Community worker perceptions of the Income Management regime in Shepparton

Banks, M and Tennant, D 2016, 'Community worker perceptions of the Income Management regime in Shepparton', The Australian Journal of Social Issues, vol. 51, no. 4, 3, pp. 419-432.

Document type: Journal Article
Collection: Journal Articles

Title Community worker perceptions of the Income Management regime in Shepparton
Author(s) Banks, M
Tennant, D
Year 2016
Journal name The Australian Journal of Social Issues
Volume number 51
Issue number 4
Article Number 3
Start page 419
End page 432
Total pages 14
Publisher Australian Social Policy Association
Abstract This paper focuses on how community workers in Shepparton viewed the impact of the Place Based Income Management (PBIM) trial on the lives of their clients, their clients' families, and the broader community. The paper responds to criticism that there has been a lack of community voices in the development of PBIM or of their inclusion in the formal evaluation framework, raised in Philip Mendes's 2013 study of this trial site. A key policy goal underlying Income Management is that the tool assists low income people to become better money managers. Our study found that Shepparton community workers also used the parlance of 'tool' to describe the programmatic value of the BasicsCard in their interactions with clients. However, the BasicsCard appeared marginal to their discussions. Three clear themes emerged from the interviews: Shepparton's focus on voluntary clients, and ascertaining why participation in the local trial had dropped; that support for IM centred on the voluntary measure and the extra resources available to assist clients; and pragmatically locating the program in the middle of a welfare continuum that stretched from the voluntary Centrepay at one end to the highly coercive and restrictive paternalism of State Trustees at the other.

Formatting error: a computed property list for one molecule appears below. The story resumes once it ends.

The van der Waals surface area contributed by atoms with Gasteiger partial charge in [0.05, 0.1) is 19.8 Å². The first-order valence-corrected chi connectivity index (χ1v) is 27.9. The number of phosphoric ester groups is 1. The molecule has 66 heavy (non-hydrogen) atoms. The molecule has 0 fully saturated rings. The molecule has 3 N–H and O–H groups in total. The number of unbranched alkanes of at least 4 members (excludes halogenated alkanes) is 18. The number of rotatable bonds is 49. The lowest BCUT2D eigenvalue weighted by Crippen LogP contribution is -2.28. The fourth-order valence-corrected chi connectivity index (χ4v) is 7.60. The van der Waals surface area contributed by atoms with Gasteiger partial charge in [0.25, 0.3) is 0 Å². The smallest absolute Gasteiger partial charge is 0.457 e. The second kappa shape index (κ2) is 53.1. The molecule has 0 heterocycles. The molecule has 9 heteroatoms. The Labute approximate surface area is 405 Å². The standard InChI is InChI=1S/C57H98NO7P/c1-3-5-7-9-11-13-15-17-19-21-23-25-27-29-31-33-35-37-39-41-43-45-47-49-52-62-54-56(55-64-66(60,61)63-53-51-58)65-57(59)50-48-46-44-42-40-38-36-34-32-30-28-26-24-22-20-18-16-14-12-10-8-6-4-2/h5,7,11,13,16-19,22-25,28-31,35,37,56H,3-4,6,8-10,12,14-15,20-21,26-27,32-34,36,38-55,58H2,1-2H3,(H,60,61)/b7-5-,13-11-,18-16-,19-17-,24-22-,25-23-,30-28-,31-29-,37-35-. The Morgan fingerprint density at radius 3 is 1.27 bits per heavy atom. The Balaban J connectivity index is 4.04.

Subject Social Policy
Public Administration
Aboriginal and Torres Strait Islander Policy
Keyword(s) income management
community development
social welfare policy
DOI - identifier 10.1002/j.1839-4655.2016.tb01241.x
Copyright notice © Australian Social Policy Association
ISSN 0157-6321
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